In November 2011 Uttar Pradesh Council of Ministers proposed to split the state into four parts, with one part being Bundelkhand.[11]

ReligionEdit

Religion in Bundelkhand (2011)[12]

  Hindu (93.17%)
  Muslim (5.58%)
  Others (1.25%)

Prominent BundelisEdit

GalleryEdit

See alsoEdit

ReferencesEdit

  1. ^ Jain, Ravindra K. (2002). Between History and Legend: Status and Power in Bundelkhand. Orient Blackswan. p. 1. ISBN 978-81-250-2194-0.
  2. ^ Mitra, Sisirkumar (1977). The Early Rulers of Khajurāho. Motilal Banarsidass. pp. 1–4. ISBN 9788120819979.
  3. ^ Hunter, William Wilson (1885). "Bundelkhand". The Imperial Gazeteer of India. Vol. III (2nd ed.). London: Trübner & Co. p. 150.
  4. ^ "Mayawati's proposal to divide Uttar Pradesh into four States goes far beyond disturbing the State's politics ahead of the elections". The Hindu. Archived from the original on 29 March 2015. Retrieved 4 July 2019.
  5. ^ "Mayawati-kind-of-Bundelkhand not acceptable: Bundela". Archived from the original on 29 March 2015. Retrieved 30 March 2015 – via Highbeam.
  6. ^ "Uma Bharti promises separate Bundelkhand to voters in Jhansi". The Indian Express. 10 April 2014. Retrieved 30 March 2015.
  7. ^ "LS polls: Pradeep Jain Aditya, Uma Bharti promise separate Bundelkhand state". News18.com. Retrieved 30 March 2015.
  8. ^ "Demand for separate Bundelkhand reignited ahead of assembly polls separate". Daily.bhaskar.com. 5 April 2013. Retrieved 30 March 2015.
  9. ^ Atiq Khan (10 December 2009). "Nod for Telangana fuels the demand for Bundelkhand". The Hindu. Retrieved 30 March 2015.
  10. ^ "Farmers' Suicides and Statehood Demand in Bundelkhand | Economic and Political Weekly". Epw.in. 9 July 2011. Retrieved 30 March 2015.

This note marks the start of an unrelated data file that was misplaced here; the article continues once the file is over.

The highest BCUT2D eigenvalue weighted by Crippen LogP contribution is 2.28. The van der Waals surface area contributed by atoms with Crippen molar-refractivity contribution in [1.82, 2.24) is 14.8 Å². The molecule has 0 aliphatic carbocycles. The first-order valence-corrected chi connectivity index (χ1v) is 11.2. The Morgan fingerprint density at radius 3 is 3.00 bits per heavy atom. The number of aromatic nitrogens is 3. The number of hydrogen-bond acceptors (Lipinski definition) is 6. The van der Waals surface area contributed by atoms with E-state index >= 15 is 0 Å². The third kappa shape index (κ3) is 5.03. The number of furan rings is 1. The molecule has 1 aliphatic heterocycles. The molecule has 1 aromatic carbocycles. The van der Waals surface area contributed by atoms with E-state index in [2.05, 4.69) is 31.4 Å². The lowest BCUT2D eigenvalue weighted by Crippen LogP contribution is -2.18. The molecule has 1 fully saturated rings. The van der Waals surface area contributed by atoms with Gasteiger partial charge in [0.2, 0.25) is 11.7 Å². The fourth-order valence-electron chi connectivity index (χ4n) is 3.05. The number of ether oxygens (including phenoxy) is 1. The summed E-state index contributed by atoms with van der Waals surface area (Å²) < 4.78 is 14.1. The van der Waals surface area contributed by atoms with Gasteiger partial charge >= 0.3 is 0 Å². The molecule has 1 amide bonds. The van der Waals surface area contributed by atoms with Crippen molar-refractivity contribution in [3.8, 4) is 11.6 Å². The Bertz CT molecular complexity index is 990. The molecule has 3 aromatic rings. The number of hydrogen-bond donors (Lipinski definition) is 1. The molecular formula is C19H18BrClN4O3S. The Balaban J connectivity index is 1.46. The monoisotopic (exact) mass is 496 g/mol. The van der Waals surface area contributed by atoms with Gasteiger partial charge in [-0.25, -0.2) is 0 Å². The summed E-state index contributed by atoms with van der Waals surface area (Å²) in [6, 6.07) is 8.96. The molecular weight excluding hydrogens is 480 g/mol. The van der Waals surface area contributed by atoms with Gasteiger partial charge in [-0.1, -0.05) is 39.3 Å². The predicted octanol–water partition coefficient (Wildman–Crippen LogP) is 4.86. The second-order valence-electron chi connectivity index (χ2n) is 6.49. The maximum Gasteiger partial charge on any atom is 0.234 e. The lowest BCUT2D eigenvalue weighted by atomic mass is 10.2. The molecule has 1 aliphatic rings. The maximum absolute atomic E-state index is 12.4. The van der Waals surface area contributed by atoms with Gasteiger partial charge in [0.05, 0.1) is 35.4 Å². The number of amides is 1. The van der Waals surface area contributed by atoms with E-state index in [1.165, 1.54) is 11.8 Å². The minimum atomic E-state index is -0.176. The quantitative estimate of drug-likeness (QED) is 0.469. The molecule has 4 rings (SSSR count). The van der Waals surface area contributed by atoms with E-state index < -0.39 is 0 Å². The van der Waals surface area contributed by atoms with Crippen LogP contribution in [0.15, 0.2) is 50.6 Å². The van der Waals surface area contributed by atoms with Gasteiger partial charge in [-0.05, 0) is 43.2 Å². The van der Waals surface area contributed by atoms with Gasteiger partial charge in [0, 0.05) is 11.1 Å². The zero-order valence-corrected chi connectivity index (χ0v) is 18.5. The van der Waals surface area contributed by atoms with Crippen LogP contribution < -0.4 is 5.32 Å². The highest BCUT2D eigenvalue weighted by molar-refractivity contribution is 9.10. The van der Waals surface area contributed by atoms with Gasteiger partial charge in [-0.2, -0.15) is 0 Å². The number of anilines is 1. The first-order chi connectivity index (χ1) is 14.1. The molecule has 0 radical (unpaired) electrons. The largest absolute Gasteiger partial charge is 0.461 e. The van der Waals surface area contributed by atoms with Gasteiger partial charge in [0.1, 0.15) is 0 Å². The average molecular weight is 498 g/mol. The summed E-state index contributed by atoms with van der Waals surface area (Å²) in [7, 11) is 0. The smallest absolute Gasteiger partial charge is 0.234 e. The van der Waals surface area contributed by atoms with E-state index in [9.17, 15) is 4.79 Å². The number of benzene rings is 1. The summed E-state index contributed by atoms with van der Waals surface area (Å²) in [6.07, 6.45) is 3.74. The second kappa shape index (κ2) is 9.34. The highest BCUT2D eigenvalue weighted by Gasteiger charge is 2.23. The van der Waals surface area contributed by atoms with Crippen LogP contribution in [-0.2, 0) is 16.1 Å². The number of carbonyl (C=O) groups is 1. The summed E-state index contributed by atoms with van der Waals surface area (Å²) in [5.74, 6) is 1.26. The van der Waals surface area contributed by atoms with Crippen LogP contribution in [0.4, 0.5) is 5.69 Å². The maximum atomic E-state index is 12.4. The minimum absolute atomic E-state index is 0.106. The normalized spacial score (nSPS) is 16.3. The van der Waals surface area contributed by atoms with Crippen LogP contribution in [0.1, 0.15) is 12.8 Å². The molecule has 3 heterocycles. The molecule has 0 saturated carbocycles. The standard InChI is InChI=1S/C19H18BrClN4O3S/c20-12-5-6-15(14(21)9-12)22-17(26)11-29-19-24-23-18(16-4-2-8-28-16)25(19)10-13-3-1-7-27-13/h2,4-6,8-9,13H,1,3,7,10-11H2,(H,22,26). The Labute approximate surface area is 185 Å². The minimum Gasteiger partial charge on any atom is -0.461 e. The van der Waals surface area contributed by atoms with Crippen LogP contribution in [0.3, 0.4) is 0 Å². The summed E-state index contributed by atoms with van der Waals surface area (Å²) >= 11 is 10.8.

11. ^ "Mayawati wants to divide UP into 4 states, other parties cornered; NDTV". ndtv.com. 16 November 2011. Retrieved 4 August 2015.
  12. ^ "Census of India". Archived from the original on 10 May 2006.
  13. ^ Narayan, Badri (7 November 2006). Women Heroes and Dalit Assertion in North India: Culture, Identity and Politics. SAGE Publications India. ISBN 9788132102809.
  14. ^ Sharma, Ashok Kumar (21 August 2017). Our President: Ram Nath Kovind. Diamond Pocket Books Pvt Ltd. ISBN 9789352783953.
  15. ^ "Bajirao Mastani and the history of Bundelkhand". The Times of India Blog. Retrieved 6 October 2017.
  16. ^ "University of Saugar alumniin celebration mode". The Hindu. 18 July 2011. Retrieved 4 August 2015.

External linksEdit

  • Check dam project in Bundelkhand (Development Alternatives)
  • Historic Blend, Frontline, Volume 24 – Issue 05 :: 10–23 March 2007
  • James Foote Holcomb, Helen Harriet Howe Holcomb, In the Heart of India, or, beginnings of missionary work in Bundela Land, with a short chapter on the characteristics of Bundelkhand and its people, and four chapters of Jhansi history. Philadelphia: Westminster Press, 1905 Text at archive.org
  • Radio Bundelkhand